Unpacking the Story of GB #578: Her First Evolution
Hidden Reference #1:
The ‘vibe halo’ behind her head, called ‘pink energy’ in the GB’s background metadata. This one has a special touch! A fave artist and friend is one of two people who gifted an art layer to the GBs. Check out on Twitter @whichlight and his ‘Feeling great about my butt’ drawings!! He made the shape of her vibe halo.
Here’s an example of Whichlight’s work, this one is called “The light I am making, the light you are making.”
The specific halo he made for the GB Project is based on, in his words: “the halo is from a series of procedural pattern drawings, here’s another one:”
Hidden Reference #2
Some GBs have a mood on their chest. There are rainbows, clouds, gulls, etc…. This one has gulls (the upper chest gulls represent a mood).
Gulls throughout the project are a key symbol. They relate to the human tendency to observe without taking action. This is an ambivalent force — it can be good or bad to observe without taking action. There are other ambivalent forces in the GB world, too. This is just one.
Hidden Reference #3
She also has the ocean in her sunglasses. There are other ocean references in the collection, most obviously in the ocean bra top. These a reference to a poem by a husband (Michael DuBois) and wife (Larissa DuBois) team. Together, they go by ‘Dream of the Woods’. The poem is called ‘Because I am a Mermaid’ and written by the husband Michael DuBois. They live by the ocean in Massachusetts, where Nathan and I like to go sometimes. They do not have twitter from what I can tell. But their instagram is: https://www.instagram.com/dreamofthewoods/.
Hidden Reference #4
The background is dark, but contains a pattern that is an indirect nod to M.C. Escher. I love that kind of art — and we’re lucky to have mathematical artists, Arran and Harri, on the GB Project team :). Though Escher became a household name, during his life he was neglected by the art world in part because he insisted on calling himself a designer of interesting mathematical concepts, rather than an artist. Those who don’t know his work will recognize works influenced by it like the game Monument Valley, or the Abyss scene in Kentarou Miura’s manga, Berzerk. Incidentally, at the very beginning of the GB project, I was using the handle, Berzerk, before GBae.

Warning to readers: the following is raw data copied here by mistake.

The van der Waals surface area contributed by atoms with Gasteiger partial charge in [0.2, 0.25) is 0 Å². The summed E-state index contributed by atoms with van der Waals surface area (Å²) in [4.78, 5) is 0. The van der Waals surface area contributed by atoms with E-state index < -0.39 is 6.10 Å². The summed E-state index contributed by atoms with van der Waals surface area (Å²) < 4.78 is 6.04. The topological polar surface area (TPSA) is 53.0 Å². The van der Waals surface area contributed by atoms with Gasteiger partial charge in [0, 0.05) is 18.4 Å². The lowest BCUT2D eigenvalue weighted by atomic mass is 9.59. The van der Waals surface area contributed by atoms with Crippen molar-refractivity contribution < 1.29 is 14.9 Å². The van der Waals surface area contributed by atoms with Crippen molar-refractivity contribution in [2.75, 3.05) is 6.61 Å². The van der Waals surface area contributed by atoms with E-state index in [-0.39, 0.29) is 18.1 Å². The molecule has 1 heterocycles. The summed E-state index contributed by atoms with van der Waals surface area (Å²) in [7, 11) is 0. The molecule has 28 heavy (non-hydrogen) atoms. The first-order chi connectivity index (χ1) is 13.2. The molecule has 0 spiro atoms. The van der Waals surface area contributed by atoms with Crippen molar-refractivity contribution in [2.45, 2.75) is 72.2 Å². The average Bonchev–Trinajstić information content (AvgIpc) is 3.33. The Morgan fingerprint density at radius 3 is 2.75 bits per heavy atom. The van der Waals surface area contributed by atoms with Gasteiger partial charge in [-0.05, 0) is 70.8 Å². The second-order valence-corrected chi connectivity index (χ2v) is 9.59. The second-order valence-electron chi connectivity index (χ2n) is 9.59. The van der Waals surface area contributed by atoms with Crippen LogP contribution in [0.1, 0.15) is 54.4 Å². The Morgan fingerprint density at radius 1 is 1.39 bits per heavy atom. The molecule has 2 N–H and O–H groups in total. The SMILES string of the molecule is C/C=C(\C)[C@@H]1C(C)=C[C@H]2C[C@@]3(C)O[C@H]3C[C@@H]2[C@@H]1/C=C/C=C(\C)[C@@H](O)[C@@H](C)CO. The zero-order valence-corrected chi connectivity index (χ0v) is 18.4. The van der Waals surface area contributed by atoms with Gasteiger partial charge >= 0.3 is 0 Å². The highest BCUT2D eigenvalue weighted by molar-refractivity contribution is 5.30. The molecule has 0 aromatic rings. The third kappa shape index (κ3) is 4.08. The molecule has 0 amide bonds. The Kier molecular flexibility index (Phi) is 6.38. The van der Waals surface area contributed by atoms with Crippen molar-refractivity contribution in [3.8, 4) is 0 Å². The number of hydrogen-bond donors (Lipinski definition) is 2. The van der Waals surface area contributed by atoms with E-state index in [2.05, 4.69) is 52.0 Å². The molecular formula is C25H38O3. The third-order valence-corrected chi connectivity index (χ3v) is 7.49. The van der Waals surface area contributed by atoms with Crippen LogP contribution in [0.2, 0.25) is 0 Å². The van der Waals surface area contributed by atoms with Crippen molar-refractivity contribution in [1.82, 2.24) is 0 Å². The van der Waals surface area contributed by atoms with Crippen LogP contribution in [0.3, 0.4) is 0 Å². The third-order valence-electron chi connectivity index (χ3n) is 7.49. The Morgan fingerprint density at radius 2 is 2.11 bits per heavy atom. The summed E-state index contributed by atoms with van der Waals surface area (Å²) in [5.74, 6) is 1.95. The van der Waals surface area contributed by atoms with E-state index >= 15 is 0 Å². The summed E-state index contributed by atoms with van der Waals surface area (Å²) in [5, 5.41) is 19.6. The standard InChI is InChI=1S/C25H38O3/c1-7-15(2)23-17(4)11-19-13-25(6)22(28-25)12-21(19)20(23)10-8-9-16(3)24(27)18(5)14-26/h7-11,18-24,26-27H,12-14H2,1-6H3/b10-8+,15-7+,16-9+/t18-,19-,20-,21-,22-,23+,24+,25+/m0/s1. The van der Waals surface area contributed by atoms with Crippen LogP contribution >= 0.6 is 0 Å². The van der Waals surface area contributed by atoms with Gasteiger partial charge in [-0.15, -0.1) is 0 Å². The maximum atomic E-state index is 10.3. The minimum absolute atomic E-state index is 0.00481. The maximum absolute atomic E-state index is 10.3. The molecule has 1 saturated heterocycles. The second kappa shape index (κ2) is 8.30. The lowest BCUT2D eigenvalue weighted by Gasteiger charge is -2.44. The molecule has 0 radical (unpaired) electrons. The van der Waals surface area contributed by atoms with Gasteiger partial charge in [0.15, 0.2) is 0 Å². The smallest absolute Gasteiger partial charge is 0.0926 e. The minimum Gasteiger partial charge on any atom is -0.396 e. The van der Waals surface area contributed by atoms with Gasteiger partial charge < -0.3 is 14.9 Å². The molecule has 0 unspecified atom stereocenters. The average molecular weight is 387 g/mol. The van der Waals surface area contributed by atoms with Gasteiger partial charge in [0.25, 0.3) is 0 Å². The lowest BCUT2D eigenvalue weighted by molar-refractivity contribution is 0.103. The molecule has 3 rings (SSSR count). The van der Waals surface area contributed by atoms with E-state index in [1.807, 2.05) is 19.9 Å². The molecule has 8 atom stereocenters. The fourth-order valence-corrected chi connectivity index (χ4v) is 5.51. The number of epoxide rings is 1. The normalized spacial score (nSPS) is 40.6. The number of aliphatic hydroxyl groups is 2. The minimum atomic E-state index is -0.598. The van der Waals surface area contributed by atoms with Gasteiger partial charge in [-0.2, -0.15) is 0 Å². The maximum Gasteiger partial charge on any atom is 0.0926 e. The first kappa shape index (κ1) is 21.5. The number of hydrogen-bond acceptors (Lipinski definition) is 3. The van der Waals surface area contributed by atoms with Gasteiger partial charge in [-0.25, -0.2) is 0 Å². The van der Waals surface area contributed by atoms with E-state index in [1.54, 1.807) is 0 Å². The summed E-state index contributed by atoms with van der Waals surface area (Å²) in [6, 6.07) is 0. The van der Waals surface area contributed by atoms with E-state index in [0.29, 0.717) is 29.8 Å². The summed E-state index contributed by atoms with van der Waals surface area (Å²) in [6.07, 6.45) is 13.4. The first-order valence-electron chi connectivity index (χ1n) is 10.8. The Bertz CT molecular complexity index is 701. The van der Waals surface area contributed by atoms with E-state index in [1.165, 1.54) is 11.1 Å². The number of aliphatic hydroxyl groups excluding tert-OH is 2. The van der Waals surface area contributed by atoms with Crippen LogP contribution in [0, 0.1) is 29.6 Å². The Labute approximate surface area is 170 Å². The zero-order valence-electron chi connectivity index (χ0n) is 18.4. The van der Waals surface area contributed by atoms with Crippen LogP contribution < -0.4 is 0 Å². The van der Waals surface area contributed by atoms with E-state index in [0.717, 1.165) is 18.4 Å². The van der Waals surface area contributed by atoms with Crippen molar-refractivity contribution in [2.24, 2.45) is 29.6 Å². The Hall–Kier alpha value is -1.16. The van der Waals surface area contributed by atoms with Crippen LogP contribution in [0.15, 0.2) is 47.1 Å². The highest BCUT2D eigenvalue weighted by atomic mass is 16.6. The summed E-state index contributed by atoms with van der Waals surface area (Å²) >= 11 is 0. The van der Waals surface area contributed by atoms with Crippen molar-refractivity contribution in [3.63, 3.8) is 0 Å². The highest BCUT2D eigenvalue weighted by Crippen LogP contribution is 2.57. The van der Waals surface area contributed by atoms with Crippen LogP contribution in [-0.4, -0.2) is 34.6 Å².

Although Escher claimed that emotions did not influence his work, they clearly did. He struggled with social anxiety and avoided people. He even avoided people in his art, making portraits of himself because having others sit and pose for him was too uncomfortable. He made a few portraits of family members and these seldom were for sale. He also grappled with trauma. During WWII, he was expected, like many artists at the time, to join the Nazi propaganda machine, and refused. “The artist was never able to completely get over the loss and deaths brought by the war, and turned pessimistic about human society in his later years. He wrote to a friend, “It’s a pity that the world we live in is such a hopeless case. It’s an unfathomable while dangerous world, an irrational gamble. I myself prefer to live amongst obstructions that have nothing to do with reality.”…
M.C. Escher gave a lot to others, and if I could send a GB back in time, I would send him one. You can read more about his life and work here: https://www.illustrationhistory.org/essays/the-hidden-emotions-in-m.c-eschers-artwork
Hidden Reference #5
The cheeks are a nod to one of my favorite artists, Hulya Ozdemir from Turkey, whose portraits are stunningly bright, textured, and make me happy. I love her work, much of which has psychological titles like ‘talking backwards’, ‘memories of early warning signs’, and ‘vague are the hopes that try our patience’.
Hidden Reference #6,7,8+
There is always more to be discovered in a GB, and likewise, there is more in this one (her hair, body fill, etc also have meaning..) but this is plenty for now.
Thank you for reading!